TELECONFERENCING as an alternative to some business travel has gained traction as the air travel experience deteriorated in recent years. But last week, with European airspace shut down by volcanic ash, some companies that were already using teleconferencing found they could use it even more.
The shutdown of air travel affected as many as eight million travelers, leaving a good number still struggling to get back on schedule. It may also result in “permanent structural shifts” in travel behavior, said the Center for Asia Pacific Aviation, an aviation research group. “This event,” it added, “will undoubtedly have the teleconferencing lines running hot, and much of it will persist.”
That was the case at Procter & Gamble, which has 135,000 employees in 80 countries and was an early adopter of teleconferencing. Last week, while many companies rushed to secure teleconferencing capabilities as business travelers were marooned in Europe and around the world, “it was almost business as usual here,” said Laurie Heltsley, the company’s director of global business services.
Emphasis on “almost.” While Procter depends on all kinds of teleconferencing to conduct far-flung business, Ms. Heltsley herself was scheduled to fly to Geneva last week for meetings. The trip was canceled. “So much of what we planned to do in Geneva was going to be ad hoc, involving group dynamics and nonspecific topics” that even the most sophisticated teleconferencing systems can’t substitute, she said.
Even the most ardent proponents of teleconferencing agree that the technology cannot fully, or perhaps even substantially, negate the need for face-to-face contact in business travel. On the other hand, the experience of last week may have raised the bar for evaluating when a trip is necessary and when it can be replaced by a virtual meeting.
We have been reminded repeatedly in the last decade of the vulnerabilities of air travel, starting with the 2001 terrorist attacks in the United States and then the global SARS epidemic scare in 2003. Last week, most of Europe’s flights were dependent on something as seemingly trivial as a “change in the wind” to carry away the volcanic ash, the Center for Asia Pacific Aviation said.
Alternatives like teleconferencing are emerging not just as a way to save money, but also as a backup plan to maintain a global presence in uncertain times.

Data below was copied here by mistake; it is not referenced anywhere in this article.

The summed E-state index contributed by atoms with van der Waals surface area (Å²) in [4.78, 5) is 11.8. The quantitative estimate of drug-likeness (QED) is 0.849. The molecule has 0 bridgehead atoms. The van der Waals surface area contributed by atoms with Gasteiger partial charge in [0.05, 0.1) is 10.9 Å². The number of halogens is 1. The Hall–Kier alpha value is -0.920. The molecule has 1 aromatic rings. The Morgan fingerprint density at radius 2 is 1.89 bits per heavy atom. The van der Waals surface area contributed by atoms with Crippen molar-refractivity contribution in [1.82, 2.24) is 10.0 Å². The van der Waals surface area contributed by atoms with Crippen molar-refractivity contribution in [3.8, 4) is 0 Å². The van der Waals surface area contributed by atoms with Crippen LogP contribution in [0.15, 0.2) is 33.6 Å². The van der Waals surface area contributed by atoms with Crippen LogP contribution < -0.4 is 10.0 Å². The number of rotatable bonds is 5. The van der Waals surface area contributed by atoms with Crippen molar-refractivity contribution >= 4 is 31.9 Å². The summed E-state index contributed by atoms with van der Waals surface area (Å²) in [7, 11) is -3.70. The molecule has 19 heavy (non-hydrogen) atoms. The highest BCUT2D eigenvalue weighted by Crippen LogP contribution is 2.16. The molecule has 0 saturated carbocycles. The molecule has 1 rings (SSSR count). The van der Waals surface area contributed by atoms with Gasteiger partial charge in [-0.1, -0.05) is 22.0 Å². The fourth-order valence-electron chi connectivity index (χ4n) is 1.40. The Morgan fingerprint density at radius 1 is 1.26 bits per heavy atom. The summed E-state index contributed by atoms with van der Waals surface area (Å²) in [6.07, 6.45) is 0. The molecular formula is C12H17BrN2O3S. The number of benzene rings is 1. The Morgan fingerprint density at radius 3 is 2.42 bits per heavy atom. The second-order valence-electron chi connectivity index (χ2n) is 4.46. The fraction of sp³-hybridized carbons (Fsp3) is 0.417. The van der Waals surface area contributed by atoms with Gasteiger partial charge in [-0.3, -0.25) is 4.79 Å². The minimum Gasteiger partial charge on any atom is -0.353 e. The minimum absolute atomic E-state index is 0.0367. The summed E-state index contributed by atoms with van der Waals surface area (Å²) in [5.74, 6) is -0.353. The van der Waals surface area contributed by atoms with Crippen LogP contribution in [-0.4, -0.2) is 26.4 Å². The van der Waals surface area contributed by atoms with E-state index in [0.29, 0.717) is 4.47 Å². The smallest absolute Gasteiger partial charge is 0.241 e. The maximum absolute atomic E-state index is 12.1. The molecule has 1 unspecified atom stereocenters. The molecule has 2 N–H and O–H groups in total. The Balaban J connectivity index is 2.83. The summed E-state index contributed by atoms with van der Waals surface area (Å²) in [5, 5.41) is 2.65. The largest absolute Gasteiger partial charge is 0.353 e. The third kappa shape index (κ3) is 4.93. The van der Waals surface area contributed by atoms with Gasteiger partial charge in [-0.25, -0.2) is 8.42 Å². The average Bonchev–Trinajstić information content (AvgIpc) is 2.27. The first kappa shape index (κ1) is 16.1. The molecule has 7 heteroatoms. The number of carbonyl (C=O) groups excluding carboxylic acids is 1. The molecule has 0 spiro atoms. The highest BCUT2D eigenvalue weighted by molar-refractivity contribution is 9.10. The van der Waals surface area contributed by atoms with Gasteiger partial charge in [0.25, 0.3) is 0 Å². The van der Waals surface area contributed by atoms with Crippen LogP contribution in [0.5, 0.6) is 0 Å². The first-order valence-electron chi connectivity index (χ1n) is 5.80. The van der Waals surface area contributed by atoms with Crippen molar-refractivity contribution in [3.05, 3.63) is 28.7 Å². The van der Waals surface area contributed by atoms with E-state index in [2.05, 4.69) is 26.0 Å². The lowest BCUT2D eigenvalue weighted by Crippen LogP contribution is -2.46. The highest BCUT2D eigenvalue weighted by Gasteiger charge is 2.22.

Among giant corporations, Procter & Gamble has a valuable perspective on teleconferencing because it has been at it for so long.
In early 2007, Procter enlisted
The company also encourages its big customers to use the systems, which it calls video collaboration studios, or to link up in virtual networks using their own systems.
Procter says that teleconferencing of all sorts, from the high-end studios to desktop and other smaller systems for virtual collaboration, replaced an estimated 6,000 international flights in the last six months, with obvious savings in costs along with reductions in carbon imprint.
It is going to be interesting to see how the scales are recalibrated as corporate travel departments absorb the lessons of last week. There is no question that teleconferencing won’t replace business travel by air. And in the short term, air travel may even expand as global industries begin growing again. But it’s clear that teleconferencing of all sorts is now a big part of the mix.
The scramble for teleconferencing alternatives last week was “a confirmation that travel disruptions don’t have to mean business disruptions,” said Bob Kirk, the chief executive of Avistar Communications, which supplies videoconferencing software for desktops and laptops.
As more people become comfortable with doing business by teleconference, business travelers will increasingly be able to say there’s no place like home.
With video technology, Ms. Heltsley said, “You can meet with someone in Singapore in the morning, with someone in Paris at lunch and have dinner with someone in San Francisco.”
Not to mention sleep in your own bed that night.